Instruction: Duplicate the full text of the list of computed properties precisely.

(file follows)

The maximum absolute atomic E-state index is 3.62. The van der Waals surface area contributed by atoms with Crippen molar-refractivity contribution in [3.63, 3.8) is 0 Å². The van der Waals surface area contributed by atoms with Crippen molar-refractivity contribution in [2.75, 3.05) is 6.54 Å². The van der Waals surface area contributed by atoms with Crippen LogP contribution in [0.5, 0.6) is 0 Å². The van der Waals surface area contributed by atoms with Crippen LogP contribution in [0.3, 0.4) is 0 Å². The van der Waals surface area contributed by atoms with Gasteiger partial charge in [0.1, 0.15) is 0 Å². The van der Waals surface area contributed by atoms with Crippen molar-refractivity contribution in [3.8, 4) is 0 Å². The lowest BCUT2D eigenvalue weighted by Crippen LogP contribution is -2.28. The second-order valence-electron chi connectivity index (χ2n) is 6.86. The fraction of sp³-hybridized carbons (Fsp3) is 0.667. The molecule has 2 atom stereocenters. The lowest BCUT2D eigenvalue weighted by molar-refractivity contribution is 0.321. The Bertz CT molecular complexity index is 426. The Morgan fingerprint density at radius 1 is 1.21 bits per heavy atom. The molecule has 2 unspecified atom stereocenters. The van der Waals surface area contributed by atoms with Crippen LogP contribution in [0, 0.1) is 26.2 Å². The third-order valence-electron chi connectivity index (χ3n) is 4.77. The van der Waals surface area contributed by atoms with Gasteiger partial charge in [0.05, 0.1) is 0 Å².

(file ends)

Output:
The maximum absolute atomic E-state index is 3.62. The van der Waals surface area contributed by atoms with Crippen molar-refractivity contribution in [3.63, 3.8) is 0 Å². The van der Waals surface area contributed by atoms with Crippen molar-refractivity contribution in [2.75, 3.05) is 6.54 Å². The van der Waals surface area contributed by atoms with Crippen LogP contribution in [0.5, 0.6) is 0 Å². The van der Waals surface area contributed by atoms with Crippen LogP contribution in [0.3, 0.4) is 0 Å². The van der Waals surface area contributed by atoms with Gasteiger partial charge in [0.1, 0.15) is 0 Å². The van der Waals surface area contributed by atoms with Crippen molar-refractivity contribution in [3.8, 4) is 0 Å². The lowest BCUT2D eigenvalue weighted by Crippen LogP contribution is -2.28. The second-order valence-electron chi connectivity index (χ2n) is 6.86. The fraction of sp³-hybridized carbons (Fsp3) is 0.667. The molecule has 2 atom stereocenters. The lowest BCUT2D eigenvalue weighted by molar-refractivity contribution is 0.321. The Bertz CT molecular complexity index is 426. The Morgan fingerprint density at radius 1 is 1.21 bits per heavy atom. The molecule has 2 unspecified atom stereocenters. The van der Waals surface area contributed by atoms with Crippen LogP contribution in [0, 0.1) is 26.2 Å². The third-order valence-electron chi connectivity index (χ3n) is 4.77. The van der Waals surface area contributed by atoms with Gasteiger partial charge in [0.05, 0.1) is 0 Å².